First published Jan 23, 2015
(again. His voice and accent are quite strong and insistent. I thought I was finished with him, but then, a couple of days later, there he was, tugging at my proverbial sleeve again, demanding to be heard.)
Humans believe, for their entire lives, the lies and nonsense they are fed as children. They accept on faith that there is a God or gods who watch all they do, judging and rewarding them. They put their trust in scientific and medical “facts” which are demonstrably untrue. They believe false stories about others — individuals or entire groups — which were created in order to divide and control. They even believe lies about themselves…that they are not good enough or that they are special in a way that exempts them from the rules.
This acquiescence holds society together but it does so at the expense of truth. The light is revealed only by questioning of authority and looking beyond the limits of what is known.
Few dare to question or search too deeply. This is necessary to maintain social order. If everyone questioned, there would be anarchy. There would be no foundation for knowledge. However, if nobody questions, there can be no progress, no advancement of civilization. No science. No philosophy. Nothing new. Nothing revolutionary.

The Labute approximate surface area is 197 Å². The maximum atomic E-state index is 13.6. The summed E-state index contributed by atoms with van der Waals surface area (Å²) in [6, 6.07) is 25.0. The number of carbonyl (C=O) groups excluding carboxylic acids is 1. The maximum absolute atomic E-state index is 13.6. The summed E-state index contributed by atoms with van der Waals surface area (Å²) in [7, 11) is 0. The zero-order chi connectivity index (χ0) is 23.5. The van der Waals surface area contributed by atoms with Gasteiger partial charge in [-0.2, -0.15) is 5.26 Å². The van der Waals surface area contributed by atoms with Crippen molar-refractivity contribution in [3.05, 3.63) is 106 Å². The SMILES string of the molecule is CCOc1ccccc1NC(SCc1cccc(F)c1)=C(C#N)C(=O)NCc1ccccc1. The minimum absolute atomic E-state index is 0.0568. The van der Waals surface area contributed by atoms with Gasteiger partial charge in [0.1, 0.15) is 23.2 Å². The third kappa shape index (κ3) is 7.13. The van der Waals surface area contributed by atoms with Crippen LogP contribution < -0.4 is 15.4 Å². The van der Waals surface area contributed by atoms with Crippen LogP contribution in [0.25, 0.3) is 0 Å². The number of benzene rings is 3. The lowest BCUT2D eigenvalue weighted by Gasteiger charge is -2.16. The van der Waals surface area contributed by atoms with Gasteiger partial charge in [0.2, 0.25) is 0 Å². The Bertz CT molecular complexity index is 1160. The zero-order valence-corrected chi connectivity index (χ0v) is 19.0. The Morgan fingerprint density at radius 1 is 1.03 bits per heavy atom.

And so, humankind exists in a kind of stasis, with people falling at different points along a curve. Some never question anything. Some accept some things but question others. I questioned everything. Always. I asked not only “why?” but “what if?”
I accepted nothing at face value. My ideas derived from the premise that common knowledge is not written in stone. Often ideas formed wholly in my head, as if put there by an outside intelligence. I questioned not only the seen, known world but the unseen and unknown as well. These thoughts consumed me and separated me from my fellow humans. They called me mad because I could see things which they were too bound by their limited thinking to understand.